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Irish online point of consumption tax kicks in Aug. 1; Paddy CEO gets 30% pay raise

TAGs: andy mccue, Ireland, Paddy Power

ireland-paddy-power-mccuePaddy Power CEO Andy McCue (pictured) got a 30% pay bump since assuming the chief executive role on New Year’s Day.

McCue’s pay rise was revealed this week via the release of Paddy’s 2014 annual report (ever so humbly titled “The Year Paddy Power Saved The Earth.”) McCue’s base annual salary now tops €700k, only €80k less than his predecessor Patrick Kennedy was earning when he hung up his spurs last New Year’s Eve.

Paddy also confirmed the official demise of its social gaming offshoot Betdash, its Paddy Power In-Play real-money Facebook app and its Roller mobile casino. Paddy offered a short mass eulogy. “Inevitably, innovative ideas won’t all work, and in this context, we have decided to discontinue our secondary products and brands.”

On a more positive note, Paddy enjoyed record betting turnover of €7b last year, a 16% gain over 2013. Revenue rose 18% to €881.6m, only slightly less than the sum Paddy plans to return to shareholders in the form of dividends over the next few years, pending shareholder approval at Paddy’s annual general meeting next month.

Paddy might want to hold off on making it rain, given that Ireland’s new point-of-consumption regime now has an official starting date. The Irish government announced this week that their new POCT would take effect Aug. 1, after which all Irish-facing online operators will pay a 1% turnover tax – or 15% of betting exchange revenue – on all wagers taken from Irish punters.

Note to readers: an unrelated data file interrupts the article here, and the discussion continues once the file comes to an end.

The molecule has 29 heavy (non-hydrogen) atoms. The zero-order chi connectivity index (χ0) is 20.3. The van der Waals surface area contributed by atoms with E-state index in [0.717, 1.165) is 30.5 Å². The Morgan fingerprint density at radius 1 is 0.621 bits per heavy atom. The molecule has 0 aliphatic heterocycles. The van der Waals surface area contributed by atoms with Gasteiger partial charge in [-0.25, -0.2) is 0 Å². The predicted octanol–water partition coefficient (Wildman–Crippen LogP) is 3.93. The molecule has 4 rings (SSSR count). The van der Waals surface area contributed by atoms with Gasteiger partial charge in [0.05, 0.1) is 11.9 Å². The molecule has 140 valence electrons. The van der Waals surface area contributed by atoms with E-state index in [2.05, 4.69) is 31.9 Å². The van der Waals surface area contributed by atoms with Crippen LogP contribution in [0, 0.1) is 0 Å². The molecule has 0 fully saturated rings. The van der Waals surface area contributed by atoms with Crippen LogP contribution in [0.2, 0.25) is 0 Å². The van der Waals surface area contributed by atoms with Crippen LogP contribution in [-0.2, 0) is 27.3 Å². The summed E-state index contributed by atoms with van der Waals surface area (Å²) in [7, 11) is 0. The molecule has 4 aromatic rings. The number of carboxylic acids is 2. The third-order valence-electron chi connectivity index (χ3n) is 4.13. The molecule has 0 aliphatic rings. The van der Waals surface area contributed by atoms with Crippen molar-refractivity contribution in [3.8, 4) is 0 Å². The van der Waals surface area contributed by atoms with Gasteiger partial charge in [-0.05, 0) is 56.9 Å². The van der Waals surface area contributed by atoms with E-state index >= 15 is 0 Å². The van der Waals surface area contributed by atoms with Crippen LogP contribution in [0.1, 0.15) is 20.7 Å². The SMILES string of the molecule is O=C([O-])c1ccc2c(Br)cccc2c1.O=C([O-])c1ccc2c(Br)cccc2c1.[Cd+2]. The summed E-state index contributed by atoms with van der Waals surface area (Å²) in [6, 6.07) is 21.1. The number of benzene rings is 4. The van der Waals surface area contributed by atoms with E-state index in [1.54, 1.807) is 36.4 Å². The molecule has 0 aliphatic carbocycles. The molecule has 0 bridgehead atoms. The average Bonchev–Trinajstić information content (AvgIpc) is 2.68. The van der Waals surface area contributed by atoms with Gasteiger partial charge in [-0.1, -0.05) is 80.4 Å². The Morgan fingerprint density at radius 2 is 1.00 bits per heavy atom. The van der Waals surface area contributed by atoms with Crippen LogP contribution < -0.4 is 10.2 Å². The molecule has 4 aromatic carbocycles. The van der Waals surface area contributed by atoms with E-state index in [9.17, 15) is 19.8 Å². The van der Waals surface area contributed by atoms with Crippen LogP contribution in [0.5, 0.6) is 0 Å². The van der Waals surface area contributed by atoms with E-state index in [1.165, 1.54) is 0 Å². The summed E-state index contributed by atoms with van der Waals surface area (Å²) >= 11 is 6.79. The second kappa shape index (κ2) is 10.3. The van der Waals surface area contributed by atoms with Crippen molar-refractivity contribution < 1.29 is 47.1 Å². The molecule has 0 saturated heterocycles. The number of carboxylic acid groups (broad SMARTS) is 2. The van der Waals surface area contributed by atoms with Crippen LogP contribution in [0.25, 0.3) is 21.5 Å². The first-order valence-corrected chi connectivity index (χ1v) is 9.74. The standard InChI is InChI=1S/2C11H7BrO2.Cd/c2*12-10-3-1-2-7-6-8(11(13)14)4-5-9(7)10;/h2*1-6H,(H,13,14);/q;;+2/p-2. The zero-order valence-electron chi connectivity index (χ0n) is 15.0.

Paddy previously estimated that the Irish turnover tax would have trimmed €8m off its bottom line had the measure been in force last year. Paddy is also looking at a full year of 15% tax on its UK punters as well as new value added taxes on electronically supplied services in European Union member states (including Ireland) that took effect Jan. 1. (Working title of next year’s annual report: “The Year Paddy Power Was Sodomized by Regulators.”)

The Irish government officially invited online operators to apply for new betting licenses on Wednesday (16). However, any operators wishing to be considered for Irish licenses will first have to pass a new “personal fitness” test, which has nothing to do with any Crossfit workout. Instead, Irish police are asking all operators to turn their heads and cough before proceeding to the license application phase.

Assuming approval is forthcoming, the new licenses will cost €10k and will be valid for a period of two years. Operators who continue to take wagers from Irish punters without a new license are subject to fines of up to €150k for a first offense, rising to €300k for repeat offenders.

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